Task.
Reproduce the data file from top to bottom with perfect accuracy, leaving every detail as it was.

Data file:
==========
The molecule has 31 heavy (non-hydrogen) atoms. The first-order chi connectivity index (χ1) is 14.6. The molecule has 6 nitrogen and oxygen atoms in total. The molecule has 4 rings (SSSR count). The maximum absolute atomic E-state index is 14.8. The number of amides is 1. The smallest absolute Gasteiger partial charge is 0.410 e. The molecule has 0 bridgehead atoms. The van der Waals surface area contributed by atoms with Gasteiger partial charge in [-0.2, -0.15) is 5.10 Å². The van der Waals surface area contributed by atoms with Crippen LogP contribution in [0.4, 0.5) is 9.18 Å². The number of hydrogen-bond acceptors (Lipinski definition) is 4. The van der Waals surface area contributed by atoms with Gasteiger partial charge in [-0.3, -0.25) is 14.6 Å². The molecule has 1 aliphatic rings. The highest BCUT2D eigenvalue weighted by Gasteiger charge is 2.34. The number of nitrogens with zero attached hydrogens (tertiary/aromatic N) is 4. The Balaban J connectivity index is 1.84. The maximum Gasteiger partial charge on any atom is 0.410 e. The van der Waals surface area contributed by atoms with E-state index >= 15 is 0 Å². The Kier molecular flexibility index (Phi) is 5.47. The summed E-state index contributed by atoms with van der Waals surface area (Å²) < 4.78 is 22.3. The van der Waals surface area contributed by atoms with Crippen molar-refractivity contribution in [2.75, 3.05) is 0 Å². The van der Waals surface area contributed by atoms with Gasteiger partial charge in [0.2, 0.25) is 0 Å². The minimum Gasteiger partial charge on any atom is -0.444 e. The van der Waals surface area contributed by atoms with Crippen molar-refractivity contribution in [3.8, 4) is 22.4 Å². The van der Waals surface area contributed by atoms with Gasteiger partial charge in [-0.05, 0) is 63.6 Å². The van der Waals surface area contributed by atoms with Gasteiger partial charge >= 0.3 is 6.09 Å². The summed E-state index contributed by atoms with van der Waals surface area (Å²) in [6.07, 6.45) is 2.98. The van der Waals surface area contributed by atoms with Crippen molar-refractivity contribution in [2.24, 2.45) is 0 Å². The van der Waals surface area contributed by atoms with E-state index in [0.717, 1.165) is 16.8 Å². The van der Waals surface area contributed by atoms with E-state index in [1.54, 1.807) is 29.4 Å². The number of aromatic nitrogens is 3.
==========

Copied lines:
The molecule has 31 heavy (non-hydrogen) atoms. The first-order chi connectivity index (χ1) is 14.6. The molecule has 6 nitrogen and oxygen atoms in total. The molecule has 4 rings (SSSR count). The maximum absolute atomic E-state index is 14.8. The number of amides is 1. The smallest absolute Gasteiger partial charge is 0.410 e. The molecule has 0 bridgehead atoms. The van der Waals surface area contributed by atoms with Gasteiger partial charge in [-0.2, -0.15) is 5.10 Å². The van der Waals surface area contributed by atoms with Crippen LogP contribution in [0.4, 0.5) is 9.18 Å². The number of hydrogen-bond acceptors (Lipinski definition) is 4. The van der Waals surface area contributed by atoms with Gasteiger partial charge in [-0.3, -0.25) is 14.6 Å². The molecule has 1 aliphatic rings. The highest BCUT2D eigenvalue weighted by Gasteiger charge is 2.34. The number of nitrogens with zero attached hydrogens (tertiary/aromatic N) is 4. The Balaban J connectivity index is 1.84. The maximum Gasteiger partial charge on any atom is 0.410 e. The van der Waals surface area contributed by atoms with E-state index >= 15 is 0 Å². The Kier molecular flexibility index (Phi) is 5.47. The summed E-state index contributed by atoms with van der Waals surface area (Å²) < 4.78 is 22.3. The van der Waals surface area contributed by atoms with Crippen molar-refractivity contribution in [2.75, 3.05) is 0 Å². The van der Waals surface area contributed by atoms with Gasteiger partial charge in [0.2, 0.25) is 0 Å². The minimum Gasteiger partial charge on any atom is -0.444 e. The van der Waals surface area contributed by atoms with Crippen molar-refractivity contribution in [3.8, 4) is 22.4 Å². The van der Waals surface area contributed by atoms with Gasteiger partial charge in [-0.05, 0) is 63.6 Å². The van der Waals surface area contributed by atoms with Gasteiger partial charge >= 0.3 is 6.09 Å². The summed E-state index contributed by atoms with van der Waals surface area (Å²) in [6.07, 6.45) is 2.98. The van der Waals surface area contributed by atoms with Crippen molar-refractivity contribution in [2.24, 2.45) is 0 Å². The van der Waals surface area contributed by atoms with E-state index in [0.717, 1.165) is 16.8 Å². The van der Waals surface area contributed by atoms with E-state index in [1.54, 1.807) is 29.4 Å². The number of aromatic nitrogens is 3.